While some progress has been made in the industry in this century, it has clearly been incremental rather than industry changing. In the last 10 years, pharma has improved its inventory turns performance relative to other industries,6 however, it still ranks near the bottom relative to other industries. And while there is a plethora of published success stories, it appears that these successes have not been enough to “move the dial” for pharma companies for their overall company inventory turns.
Finally, it appears that where lean has been successfully applied in the pharmaceutical industry, progress has not been sustainable. While in the 2000s there were a small number of pharma companies such as Johnson & Johnson and AstraZeneca that did exhibit an upward trend in inventory turns, since that time these leaders have not shown continued progress, and in some cases have regressed. Utilizing the inventory turns metric, it is difficult to find many pharma companies that have made sustainable progress with lean initiatives, with only a few companies on the short list, including Amgen and several smaller revenue companies such as Juniper Pharmaceuticals and Atul Pharmaceuticals.
WHY HAS THIS HAPPENED?
What can explain the dichotomy between the published lean success stories and lack of sustainable progress? There are several potential causes that can be linked together by a common theme: a lack of full understanding of lean’s strategic value, and how it should be applied to recognize its full potential and ensure sustainability.
Lack of Senior Management Commitment.
Lack of senior management focus and commitment is a widely accepted reason given for lack of successful implementation and success of virtually every type of business improvement initiative, including Six Sigma, Agile Manufacturing, Employee Engagement, ERP, Reengineering, etc.4 The most successful improvement initiatives are driven by top management, e.g., Jack Welch at GE or Larry Bossidy at Allied Signal, and are driven top-down on a company-wide basis, across departments, functions and geographic borders. However, in the pharma industry lean initiatives are typically applied in an isolated manner, i.e., in one manufacturing facility or solely in manufacturing operations, rather than as a concerted effort across an entire company as Six Sigma was done at GE.
Pharma industry executives do not appear to see lean as being strategic enough to warrant their attention and thus are not actively involved in the change - a prerequisite for success.
A word search of the annual reports for the top pharma companies by revenue from 2014-2016 was conducted. The terms included “lean,” “Just-In-Time,” “Operational Excellence” and “Continuous Improvement.” For 12 of these companies, none of the searched terms were found and of the remainder, only two companies, - Amgen and AstraZeneca - drew any meaningful connection between these initiatives and strategic benefits.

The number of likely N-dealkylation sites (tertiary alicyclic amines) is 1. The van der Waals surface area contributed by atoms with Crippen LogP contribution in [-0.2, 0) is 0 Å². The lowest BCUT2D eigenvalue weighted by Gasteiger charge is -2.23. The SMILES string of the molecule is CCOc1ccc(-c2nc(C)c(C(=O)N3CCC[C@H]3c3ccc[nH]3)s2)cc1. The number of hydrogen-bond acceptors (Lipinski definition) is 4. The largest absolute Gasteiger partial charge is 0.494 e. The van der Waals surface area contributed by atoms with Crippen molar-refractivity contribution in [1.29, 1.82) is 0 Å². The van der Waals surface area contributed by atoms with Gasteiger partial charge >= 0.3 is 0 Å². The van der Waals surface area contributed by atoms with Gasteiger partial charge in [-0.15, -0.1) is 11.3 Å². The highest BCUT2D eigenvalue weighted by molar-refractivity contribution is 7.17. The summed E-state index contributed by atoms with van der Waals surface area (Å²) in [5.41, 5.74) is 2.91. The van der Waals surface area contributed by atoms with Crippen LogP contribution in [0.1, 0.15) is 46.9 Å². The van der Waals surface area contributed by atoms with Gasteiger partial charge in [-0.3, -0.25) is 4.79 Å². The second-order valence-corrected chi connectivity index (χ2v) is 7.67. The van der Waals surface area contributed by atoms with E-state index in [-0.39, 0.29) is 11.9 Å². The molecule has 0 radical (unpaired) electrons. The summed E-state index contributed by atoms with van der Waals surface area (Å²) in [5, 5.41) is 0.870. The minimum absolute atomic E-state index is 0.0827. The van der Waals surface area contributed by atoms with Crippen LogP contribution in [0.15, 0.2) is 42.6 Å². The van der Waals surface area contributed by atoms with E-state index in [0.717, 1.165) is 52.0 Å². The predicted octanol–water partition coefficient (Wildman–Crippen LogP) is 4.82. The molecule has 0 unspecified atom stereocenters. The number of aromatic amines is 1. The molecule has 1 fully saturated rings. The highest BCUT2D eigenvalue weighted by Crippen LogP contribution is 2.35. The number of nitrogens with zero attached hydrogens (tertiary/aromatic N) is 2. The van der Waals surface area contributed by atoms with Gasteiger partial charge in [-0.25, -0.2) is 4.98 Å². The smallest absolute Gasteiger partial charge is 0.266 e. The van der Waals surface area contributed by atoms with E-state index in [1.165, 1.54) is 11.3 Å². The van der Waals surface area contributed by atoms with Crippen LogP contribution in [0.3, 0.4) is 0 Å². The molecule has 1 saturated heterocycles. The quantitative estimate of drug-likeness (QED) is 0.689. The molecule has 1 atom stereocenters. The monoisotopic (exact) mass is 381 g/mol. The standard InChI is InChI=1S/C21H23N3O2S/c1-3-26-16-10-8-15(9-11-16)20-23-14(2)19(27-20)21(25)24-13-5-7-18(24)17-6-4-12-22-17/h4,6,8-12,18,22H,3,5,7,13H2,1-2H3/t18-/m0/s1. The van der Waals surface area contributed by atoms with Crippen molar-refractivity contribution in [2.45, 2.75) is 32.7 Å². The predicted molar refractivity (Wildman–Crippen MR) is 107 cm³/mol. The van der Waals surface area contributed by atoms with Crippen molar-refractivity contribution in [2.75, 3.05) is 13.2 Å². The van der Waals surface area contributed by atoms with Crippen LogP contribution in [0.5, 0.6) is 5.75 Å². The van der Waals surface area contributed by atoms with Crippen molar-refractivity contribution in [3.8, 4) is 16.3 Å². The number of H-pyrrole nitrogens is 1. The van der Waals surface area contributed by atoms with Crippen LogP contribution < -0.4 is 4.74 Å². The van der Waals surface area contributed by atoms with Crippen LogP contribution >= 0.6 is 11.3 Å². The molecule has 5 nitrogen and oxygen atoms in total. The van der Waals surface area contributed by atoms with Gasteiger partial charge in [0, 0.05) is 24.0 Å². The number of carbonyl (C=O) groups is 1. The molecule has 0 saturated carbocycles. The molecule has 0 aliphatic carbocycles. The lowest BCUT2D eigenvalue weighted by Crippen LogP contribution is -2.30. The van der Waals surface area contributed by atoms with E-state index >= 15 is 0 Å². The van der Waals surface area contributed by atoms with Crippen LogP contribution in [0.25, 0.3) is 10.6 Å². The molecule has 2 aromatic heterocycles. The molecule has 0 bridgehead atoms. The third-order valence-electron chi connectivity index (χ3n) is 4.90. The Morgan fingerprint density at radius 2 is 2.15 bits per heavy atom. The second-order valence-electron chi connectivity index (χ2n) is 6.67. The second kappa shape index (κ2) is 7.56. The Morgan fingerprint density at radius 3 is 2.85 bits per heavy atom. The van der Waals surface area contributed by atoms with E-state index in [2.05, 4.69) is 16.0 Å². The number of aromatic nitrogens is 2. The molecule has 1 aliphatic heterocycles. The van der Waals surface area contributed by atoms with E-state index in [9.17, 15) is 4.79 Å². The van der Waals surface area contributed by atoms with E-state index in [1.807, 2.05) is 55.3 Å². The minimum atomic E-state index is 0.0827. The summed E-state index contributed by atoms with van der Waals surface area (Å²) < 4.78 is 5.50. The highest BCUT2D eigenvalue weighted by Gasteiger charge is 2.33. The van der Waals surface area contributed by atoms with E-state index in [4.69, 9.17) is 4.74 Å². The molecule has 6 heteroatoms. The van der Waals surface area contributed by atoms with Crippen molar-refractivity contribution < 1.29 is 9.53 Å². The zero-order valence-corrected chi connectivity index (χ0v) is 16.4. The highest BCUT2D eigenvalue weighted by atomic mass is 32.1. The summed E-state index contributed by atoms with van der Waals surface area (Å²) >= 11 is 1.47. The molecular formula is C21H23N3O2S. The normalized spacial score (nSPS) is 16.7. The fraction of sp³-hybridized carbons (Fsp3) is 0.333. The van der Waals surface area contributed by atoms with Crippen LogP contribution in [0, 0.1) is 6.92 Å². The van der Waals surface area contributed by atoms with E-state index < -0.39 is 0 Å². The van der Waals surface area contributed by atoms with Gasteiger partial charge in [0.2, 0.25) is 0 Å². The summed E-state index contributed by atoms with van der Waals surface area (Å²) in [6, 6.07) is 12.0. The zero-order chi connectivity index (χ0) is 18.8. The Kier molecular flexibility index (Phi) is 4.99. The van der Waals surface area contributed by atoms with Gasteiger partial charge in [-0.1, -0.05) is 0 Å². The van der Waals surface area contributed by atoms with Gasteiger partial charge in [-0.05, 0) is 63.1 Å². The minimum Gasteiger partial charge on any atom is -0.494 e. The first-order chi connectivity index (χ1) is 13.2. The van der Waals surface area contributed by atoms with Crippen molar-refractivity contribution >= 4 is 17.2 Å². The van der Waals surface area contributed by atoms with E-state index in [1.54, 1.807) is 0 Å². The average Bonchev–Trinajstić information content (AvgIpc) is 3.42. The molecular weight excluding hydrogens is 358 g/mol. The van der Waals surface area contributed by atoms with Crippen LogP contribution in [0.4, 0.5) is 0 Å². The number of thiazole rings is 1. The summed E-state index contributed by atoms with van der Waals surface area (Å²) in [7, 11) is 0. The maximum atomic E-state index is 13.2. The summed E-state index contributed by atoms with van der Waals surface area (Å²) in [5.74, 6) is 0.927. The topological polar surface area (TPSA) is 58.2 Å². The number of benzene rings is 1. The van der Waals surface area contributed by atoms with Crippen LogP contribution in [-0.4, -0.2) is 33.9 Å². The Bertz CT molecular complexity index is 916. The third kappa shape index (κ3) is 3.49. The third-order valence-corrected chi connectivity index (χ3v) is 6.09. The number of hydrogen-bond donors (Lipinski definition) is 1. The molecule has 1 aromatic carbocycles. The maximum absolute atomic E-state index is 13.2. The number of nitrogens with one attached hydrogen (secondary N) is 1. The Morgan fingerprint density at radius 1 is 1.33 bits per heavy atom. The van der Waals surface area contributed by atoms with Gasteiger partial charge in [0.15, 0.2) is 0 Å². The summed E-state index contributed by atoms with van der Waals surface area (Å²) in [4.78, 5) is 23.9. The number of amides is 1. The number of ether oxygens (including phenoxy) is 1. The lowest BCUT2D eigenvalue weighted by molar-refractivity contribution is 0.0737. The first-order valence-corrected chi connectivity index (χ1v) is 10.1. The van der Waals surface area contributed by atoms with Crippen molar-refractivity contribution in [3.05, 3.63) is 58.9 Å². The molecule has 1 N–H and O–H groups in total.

The minimal mention of those terms suggests that most pharma executives have little concern for lean-related initiatives and feel that the investment community would not either. When pharmaceutical executives perceive lean as worthy of initial support, but not strategic enough to warrant continued attention, they may turn to other items deemed more strategic. As a result, lean implementations can fail, or in the case of successful implementations, performance can regress.
One example of a company that in recent years has successfully bucked the trend is Amgen. On the first page of the 2016 Letter to Shareholders, the CEO, Robert A. Bradway, directly links the company’s focus on OpEx to earnings and margin improvement over the last few years. In their communications, Amgen touts their transformation program and the use of Continuous Improvement (CI) tools as a “core capability and a competitive advantage.”
Since 2009, Amgen has demonstrated an upward trend in inventory turns of 6.54 percent, which translates directly into free cash flow improvement of the same rate. These funds can be spent on product development, equipment, pay increases, share buybacks, dividends, etc. When measuring the success of a lean program, if the company’s progress isn’t accompanied by a significant upward trend in inventory turns, lean isn’t being applied correctly.
“Operations only” focus.
The vast majority of lean implementations in the pharma industry appear to be isolated to manufacturing operations drastically limiting lean’s potential value. A recent manufacturers-only study6 divided total inventory for each company into its components: purchased/raw material (RM), work-in-process (WIP) and finished goods (FG). In this study, improvement showed up only in the WIP percentage, i.e., internal manufacturing related processes, which is evidence of lean initiatives solely focused in manufacturing operations. Successful application of lean across the supply chain would be evidenced by reduced inventory in all areas.